Last month, I finished part one of this column with a section called “The Code Compliance Debacle.” In there, I noted that, as the traditional healthcare landscape changes, the odyssey of code compliance becomes a never-ending journey. It’s a code-saturated playing field.
Unique Code RequirementsCode requirements that are unique to the hospital setting will affect where doors are situated; the type of spaces that can open to a corridor; the exact size, height and mesh style of privacy curtains; signage; building subdivision; size of storage alcoves; interior finish material limitations; level of required detection; fire-resistive wall ratings; automatic sprinkler and standpipe requirements; aisle widths; and just about anything else you can think of. The engineer, after determining exactly which agencies have jurisdiction, must make contact with those Authorities Having Jurisdiction (AHJs) to verify what specific codes apply.
It is not the norm today that hospitals are built brand-new from the ground up. Instead, hospitals are substantially refurbished or earmarked for modestly sized additions. If renovations are major, with significant changes in occupancy, these projects may well impact the existing structure-resulting in further instances and submittals for multiple code reviews. Walls may be relocated, water supplies changed, freezers added, changes made in storage locations and arrangements, and there may be a substantial increase in the number of persons employed in certain parts of the facility. When new equipment is purchased, the norm is to house it in existing spaces. This equipment must be hazard-assessed; some may produce excessive heat or flammable vapors.
Egress ProceduresIt is no great secret that multiple facility additions will result in corridors that may be extremely difficult for patients and visitors to navigate. Hospitals built in the ’50s, ’60s and early ’70s were of the high-rise variety, resembling tall hotels of that vintage. In either case, residents are grouped closely together, and their visitors come and go at all hours of the day.
One key difference, though, is that hospital patients are categorized as those incapable of self-preservation. Special life-safety design features are necessary inclusions for these “towers.” Protection of vertical openings is essential, due to the propensity of fire to travel upward with great velocity.
Procedures for egress in hospitals actually differ in sharp contrast from most other occupancies. The larger facilities are well-prepared for emergencies, ready to efficiently relocate occupants and staff to safe areas within the building. This “defend-in-place” philosophy works well in light of active fire-suppression systems and other measures previously undertaken within the building for fire and smoke containment.
Fire Suppression and EquipmentA recent hospital inspection revealed no less than 13 intermediary control valves (spread willy-nilly along a feed main), which were apparently left by the installers of automatic sprinkler system additions of yesteryear. These valves are “time-bombs,” serving no real purpose and only responsible for increasing the likelihood of a valve that may someday be accidentally shut. The inherent lack of record keeping, and the failure to retain and store old fire sprinkler plans compounds this problem. If record keeping is poor, sprinkler systems provided for future hospital additions will typically add more large feed piping than is really necessary, adding undue structural load in older sections of the building.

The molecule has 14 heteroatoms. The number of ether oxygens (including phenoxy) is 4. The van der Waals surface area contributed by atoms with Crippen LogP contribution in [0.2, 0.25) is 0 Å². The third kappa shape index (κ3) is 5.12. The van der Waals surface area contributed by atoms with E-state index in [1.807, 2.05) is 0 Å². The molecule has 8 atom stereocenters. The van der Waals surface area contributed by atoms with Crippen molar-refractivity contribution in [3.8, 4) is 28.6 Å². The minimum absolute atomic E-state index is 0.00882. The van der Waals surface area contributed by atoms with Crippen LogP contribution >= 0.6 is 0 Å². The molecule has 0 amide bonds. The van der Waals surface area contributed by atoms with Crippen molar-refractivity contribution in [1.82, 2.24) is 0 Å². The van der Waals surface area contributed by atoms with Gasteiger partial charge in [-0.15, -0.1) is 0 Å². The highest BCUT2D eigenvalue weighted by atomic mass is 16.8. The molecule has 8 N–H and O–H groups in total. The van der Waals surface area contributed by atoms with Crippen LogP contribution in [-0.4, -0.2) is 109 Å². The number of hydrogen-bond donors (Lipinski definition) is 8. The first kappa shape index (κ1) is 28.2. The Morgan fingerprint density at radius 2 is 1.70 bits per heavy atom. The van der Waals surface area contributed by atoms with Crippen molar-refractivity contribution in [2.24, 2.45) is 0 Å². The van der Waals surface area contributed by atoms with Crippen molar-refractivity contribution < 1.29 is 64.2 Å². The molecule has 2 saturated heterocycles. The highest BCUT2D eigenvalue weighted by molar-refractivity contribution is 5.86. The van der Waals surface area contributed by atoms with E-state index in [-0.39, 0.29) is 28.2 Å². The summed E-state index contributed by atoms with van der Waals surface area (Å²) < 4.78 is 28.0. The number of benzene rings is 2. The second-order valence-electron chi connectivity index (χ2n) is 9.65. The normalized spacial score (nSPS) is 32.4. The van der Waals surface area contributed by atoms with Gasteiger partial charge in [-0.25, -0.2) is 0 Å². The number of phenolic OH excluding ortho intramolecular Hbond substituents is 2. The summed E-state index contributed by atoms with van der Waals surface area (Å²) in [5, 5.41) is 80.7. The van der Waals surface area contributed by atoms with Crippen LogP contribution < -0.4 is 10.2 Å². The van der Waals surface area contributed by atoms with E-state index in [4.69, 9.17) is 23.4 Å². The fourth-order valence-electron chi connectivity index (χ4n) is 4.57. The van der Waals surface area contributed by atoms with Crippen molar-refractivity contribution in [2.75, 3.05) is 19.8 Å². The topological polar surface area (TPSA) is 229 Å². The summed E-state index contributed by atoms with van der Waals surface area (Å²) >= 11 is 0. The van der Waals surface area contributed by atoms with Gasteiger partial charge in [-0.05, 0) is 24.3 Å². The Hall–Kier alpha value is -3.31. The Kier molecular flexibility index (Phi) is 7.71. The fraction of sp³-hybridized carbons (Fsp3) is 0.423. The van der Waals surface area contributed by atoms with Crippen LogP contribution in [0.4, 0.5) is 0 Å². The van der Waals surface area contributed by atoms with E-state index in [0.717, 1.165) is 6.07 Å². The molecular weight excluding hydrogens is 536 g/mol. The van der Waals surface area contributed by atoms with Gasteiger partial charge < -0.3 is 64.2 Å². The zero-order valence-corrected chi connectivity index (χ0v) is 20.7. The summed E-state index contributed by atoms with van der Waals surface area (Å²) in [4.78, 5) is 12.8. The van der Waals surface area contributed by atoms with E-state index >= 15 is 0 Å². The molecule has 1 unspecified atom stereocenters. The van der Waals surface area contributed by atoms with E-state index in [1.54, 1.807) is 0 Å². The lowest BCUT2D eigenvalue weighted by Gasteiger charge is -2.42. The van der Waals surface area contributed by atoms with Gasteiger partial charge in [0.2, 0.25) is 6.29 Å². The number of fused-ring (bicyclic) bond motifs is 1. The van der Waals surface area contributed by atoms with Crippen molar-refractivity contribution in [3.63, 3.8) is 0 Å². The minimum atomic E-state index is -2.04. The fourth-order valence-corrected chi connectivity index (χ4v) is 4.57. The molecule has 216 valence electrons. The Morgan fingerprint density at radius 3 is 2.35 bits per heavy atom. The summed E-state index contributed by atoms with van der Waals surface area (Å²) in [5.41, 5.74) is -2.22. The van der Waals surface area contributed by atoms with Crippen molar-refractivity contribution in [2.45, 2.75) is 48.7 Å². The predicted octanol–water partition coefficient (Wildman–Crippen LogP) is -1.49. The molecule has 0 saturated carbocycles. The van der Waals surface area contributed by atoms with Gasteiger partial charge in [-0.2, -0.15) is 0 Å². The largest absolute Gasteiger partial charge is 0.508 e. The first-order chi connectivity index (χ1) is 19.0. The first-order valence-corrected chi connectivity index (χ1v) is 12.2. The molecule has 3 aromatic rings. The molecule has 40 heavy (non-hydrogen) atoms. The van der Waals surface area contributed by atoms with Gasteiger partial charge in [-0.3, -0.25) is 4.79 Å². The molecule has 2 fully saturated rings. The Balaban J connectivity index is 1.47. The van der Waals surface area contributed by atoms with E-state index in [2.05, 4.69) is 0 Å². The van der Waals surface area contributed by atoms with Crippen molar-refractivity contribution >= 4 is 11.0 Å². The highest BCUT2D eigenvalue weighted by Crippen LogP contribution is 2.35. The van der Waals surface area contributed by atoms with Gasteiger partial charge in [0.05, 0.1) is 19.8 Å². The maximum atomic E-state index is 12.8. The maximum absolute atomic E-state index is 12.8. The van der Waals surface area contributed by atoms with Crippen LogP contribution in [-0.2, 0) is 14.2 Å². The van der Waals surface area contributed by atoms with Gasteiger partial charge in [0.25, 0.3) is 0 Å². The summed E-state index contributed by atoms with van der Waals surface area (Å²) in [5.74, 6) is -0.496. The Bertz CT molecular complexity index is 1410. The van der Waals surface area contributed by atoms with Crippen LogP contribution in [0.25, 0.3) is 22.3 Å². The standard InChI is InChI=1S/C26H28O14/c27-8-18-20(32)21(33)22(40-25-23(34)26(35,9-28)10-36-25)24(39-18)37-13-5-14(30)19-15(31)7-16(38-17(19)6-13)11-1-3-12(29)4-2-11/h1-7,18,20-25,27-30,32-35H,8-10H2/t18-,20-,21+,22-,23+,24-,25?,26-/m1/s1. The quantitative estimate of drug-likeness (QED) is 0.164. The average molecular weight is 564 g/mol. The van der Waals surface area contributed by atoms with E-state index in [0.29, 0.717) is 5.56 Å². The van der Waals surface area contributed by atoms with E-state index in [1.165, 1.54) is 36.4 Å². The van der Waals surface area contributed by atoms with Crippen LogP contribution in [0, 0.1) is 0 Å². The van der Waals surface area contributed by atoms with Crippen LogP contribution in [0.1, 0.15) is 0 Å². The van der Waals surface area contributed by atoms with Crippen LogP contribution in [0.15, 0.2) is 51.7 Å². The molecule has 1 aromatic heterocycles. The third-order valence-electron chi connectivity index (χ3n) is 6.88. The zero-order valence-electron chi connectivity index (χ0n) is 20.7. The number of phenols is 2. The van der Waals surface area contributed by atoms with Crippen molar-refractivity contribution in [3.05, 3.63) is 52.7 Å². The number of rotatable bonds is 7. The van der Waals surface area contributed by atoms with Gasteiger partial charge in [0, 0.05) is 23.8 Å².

The accurate preparation of hydraulic calculations also may be adversely affected. The real Achilles’ heel in this mix is the failure to maintain an organized system of safety records. This holds true for all building systems. The design of engineered air-handling systems that automatically contain smoke in zoned areas is an equally complicated task, and one that must come under careful scrutiny when buildings are modified.
The major suppression equipment necessary for healthcare fire safety can be summarized and prioritized as follows: 1) automatic fire sprinkler protection; 2) automatic detection; and 3) fire extinguishers. Building compartmentalization for smoke and fire is a prerequisite. There are more than a few cases in which fire protection equipment is found not to be fully operational, so staff must be capable of red-flagging such conditions.
Fire pumps, sprinkler systems, smoke control systems, fire alarm systems, tanks, generators and special extinguishing systems must have extensive, established inspection procedures. Maintenance and periodic suppression component testing are paramount-no less important in the hospital climate than educational programs and fire drills.
Hospital settings change as technology improves to meet the changing needs of healthcare. Renovations, while tricky to coordinate, are nonetheless mandated by these advancements. Fire statistics prove out that fire safety and engineering design efforts to meet these challenges have been quite successful. But fires still happen in healthcare facilities at a rate exceeding nine per day in the United States. Nearly all of these fires are well contained. The lurking enemy, as always, is complacency.
Particularly in a quiet, serious and sterile environment, John Q. Public is pretty much unfazed by the potential for danger. But there is no such thing as a “no-risk” situation. The fire service is only as good as its weakest link. Should equipment fail, or maintenance and inspection procedures falter, even the best building design is compromised. Fire protection for hospitals today is clearly a team effort.